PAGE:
The American Eagle Silver Coin: History, Design, Prices and Mint Figures
In 1986 the United States Mint began striking new silver and gold annual coins. Representing the silver side are American Silver Eagles. Through to the middle of 2010, the mintage total for the silver dollars is over 230 million coins.
That’s a pittance contrasted against the mintages of daily circulating coins. The total doesn’t even match the U.S. Mint’s output of a couple week’s worth of pennies in some years. However, such an analogy doesn’t pass the muster of comparing apples to apples.
While you’re more than likely very familiar with the US penny, let’s explore the American Eagle Silver coin to discover what’s really so different about it. We’ll summarize the following subjects that are also hot linked enabling you to quickly jump to each:
- The design of the American Eagle Silver
- The various American Silver Eagle coins
- Where to buy American Eagle Silver coins
- American Eagle Silver coin specifications
- The Liberty Coin Act authorizes the United States Mint to strike American Eagles
- 1986-2008 Mint prices for American Eagle Silver coins
- Historical mintage figures for Uncirculated and Proof Silver American Eagles
The American Eagle Silver coin’s heads or obverse bears the Walking Liberty half dollar design that was used between 1916 through 1947 and created by Adolph A. Weinman (1870-1952). The United States Mint describes the obverse features as:
"… an ever hopeful Lady Liberty striding confidently toward the sunrise, draped in the strength of the Stars and Stripes carrying in her arms branches of laurel and oak to symbolize both civil and military glory."
After a close inspection, you’ll notice Weinman’s initials on the hem of Lady Liberty’s gown. The obverse will also have the inscriptions bearing:
- The Year the coin was minted
- "In God We Trust"
The coin’s designation within the "American Eagle" coin family hints at its tails or reverse design. You’ve already seen at least the image of the Silver American Eagle’s reverse to know it portrays an eagle.
That design was created by United States Mint sculptor-engraver John M. Mercanti and portrays a heraldic eagle with a shield. The eagle has arrows in the right talon and an olive branch in its left.
The reverse of the American Silver Eagle has the inscriptions:
- "United States of America"
- "1 Oz. Fine Silver"
- "E Pluribus Unum"
- "One Dollar"
While the Silver Eagle coins are a relatively young series, keeping track of where they were minted, knowing the available mint marks, and understanding the coin finishes and types can get confusing. In the early years of the Silver Eagles, things were clearer. You could buy them as either:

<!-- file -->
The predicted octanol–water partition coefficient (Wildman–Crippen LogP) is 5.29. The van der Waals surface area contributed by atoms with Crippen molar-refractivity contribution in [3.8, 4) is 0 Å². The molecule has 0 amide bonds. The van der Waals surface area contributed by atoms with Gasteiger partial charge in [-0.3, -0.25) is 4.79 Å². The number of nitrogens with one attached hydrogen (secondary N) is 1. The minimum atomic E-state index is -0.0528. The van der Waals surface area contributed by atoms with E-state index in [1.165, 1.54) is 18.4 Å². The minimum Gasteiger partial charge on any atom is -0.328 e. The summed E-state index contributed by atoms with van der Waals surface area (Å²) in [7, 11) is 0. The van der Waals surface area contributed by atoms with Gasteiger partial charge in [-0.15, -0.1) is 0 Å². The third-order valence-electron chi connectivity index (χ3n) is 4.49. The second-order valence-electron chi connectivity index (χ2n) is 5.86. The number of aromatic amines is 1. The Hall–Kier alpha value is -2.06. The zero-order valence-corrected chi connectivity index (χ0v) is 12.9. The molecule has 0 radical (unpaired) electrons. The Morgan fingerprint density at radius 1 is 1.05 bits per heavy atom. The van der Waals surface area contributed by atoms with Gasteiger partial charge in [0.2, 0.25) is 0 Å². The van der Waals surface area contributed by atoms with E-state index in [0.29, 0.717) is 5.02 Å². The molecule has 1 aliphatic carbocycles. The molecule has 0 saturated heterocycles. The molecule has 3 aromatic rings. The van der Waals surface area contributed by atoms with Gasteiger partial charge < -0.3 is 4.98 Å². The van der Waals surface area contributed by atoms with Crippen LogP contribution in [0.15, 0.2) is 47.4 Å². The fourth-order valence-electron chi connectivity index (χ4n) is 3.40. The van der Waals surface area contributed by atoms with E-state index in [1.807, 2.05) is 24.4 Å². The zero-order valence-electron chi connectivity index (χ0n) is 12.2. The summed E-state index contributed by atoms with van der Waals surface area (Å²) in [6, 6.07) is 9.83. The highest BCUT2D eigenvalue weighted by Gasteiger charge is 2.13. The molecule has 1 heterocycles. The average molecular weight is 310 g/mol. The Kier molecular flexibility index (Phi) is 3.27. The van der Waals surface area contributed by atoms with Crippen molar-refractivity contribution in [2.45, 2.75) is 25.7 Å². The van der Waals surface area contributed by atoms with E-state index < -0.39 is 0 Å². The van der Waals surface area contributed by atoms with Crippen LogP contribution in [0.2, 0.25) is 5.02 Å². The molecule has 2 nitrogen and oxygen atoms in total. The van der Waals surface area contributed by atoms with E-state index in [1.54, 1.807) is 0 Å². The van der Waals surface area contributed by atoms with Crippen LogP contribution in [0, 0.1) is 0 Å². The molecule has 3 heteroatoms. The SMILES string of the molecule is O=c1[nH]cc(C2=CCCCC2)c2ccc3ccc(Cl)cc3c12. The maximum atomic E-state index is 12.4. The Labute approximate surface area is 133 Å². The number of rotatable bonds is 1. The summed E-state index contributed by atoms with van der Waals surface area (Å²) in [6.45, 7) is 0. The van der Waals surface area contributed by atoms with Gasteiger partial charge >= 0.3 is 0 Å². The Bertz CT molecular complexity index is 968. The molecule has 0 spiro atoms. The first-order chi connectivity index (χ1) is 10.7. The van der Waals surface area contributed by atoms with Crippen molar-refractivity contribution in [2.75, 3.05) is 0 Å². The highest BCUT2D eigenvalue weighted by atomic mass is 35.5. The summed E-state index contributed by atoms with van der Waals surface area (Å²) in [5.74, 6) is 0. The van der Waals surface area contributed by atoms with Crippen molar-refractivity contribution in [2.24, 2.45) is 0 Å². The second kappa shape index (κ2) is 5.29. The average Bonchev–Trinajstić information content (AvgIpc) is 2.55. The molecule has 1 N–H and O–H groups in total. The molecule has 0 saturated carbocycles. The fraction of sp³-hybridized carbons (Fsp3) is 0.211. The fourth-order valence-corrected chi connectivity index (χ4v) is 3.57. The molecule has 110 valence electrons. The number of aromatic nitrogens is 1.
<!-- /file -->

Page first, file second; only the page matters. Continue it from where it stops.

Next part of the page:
- Uncirculated, and
(If you’re unfamiliar with these terms, you may be interesting in the article, What Are Proof Coins? What Should You Know About Them?)
Bullion coins are those struck with the intent being vehicles for investment. They do not have the special collector proof or uncirculated finishes, nor carry mint marks. The Mint does not sell these coins directly to the public, but instead through a network of authorized dealers who resells them for a small premium over the current spot price of their precious metal content.
Proof coins were issued specifically for coin collectors and, like all proofs, were and are available for direct purchase from the Mint but only during the current year of the coin’s mintage.
Uncirculated coins couldn’t be purchased from the U.S. Mint in earlier years. Special satin finish versions were made available beginning in 2006.
In 2006, the US Mint began to directly sell a new type of Uncirculated American Silver Eagles coin they advertised to coin collectors. Many refer to these coins as the "W Uncirculated " or "Burnished Uncirculated " Silver Eagles. The Mint’s succinct description of their production:
" … In a process similar to that used to create the magnificent American Eagle Proof Coins, American Eagle Uncirculated Coins are hand-loaded into the coining press, struck on specially burnished blanks and carry the “W” mint mark of the United States Mint at West Point."
In the same year (2006), as part of the 20th anniversary celebration of the American Eagle Silver coins, the Mint also released a special reverse proof from the Philadelphia Mint. However, this coin could only be purchased through a limited mintage anniversary 3-coin set, which also included the standard Proof coin and the new "W" Burnished Uncirculated coin.
While the reverse proof was only offered in 2006, the "W" Burnished Uncirculated coins continue as a new annual offerings and are sold each year by the Mint.
Proof American Eagle production facility and mint mark by year
From 1986-1992, American Silver Eagle Proofs were minted at the San Francisco facility and included the "S" mint mark. From 1993 through 2000, they were produced in Philadelphia and held the "P" mint mark. Since 2001, Proof Silver Eagles have been minted in West Point and have the "W" mint mark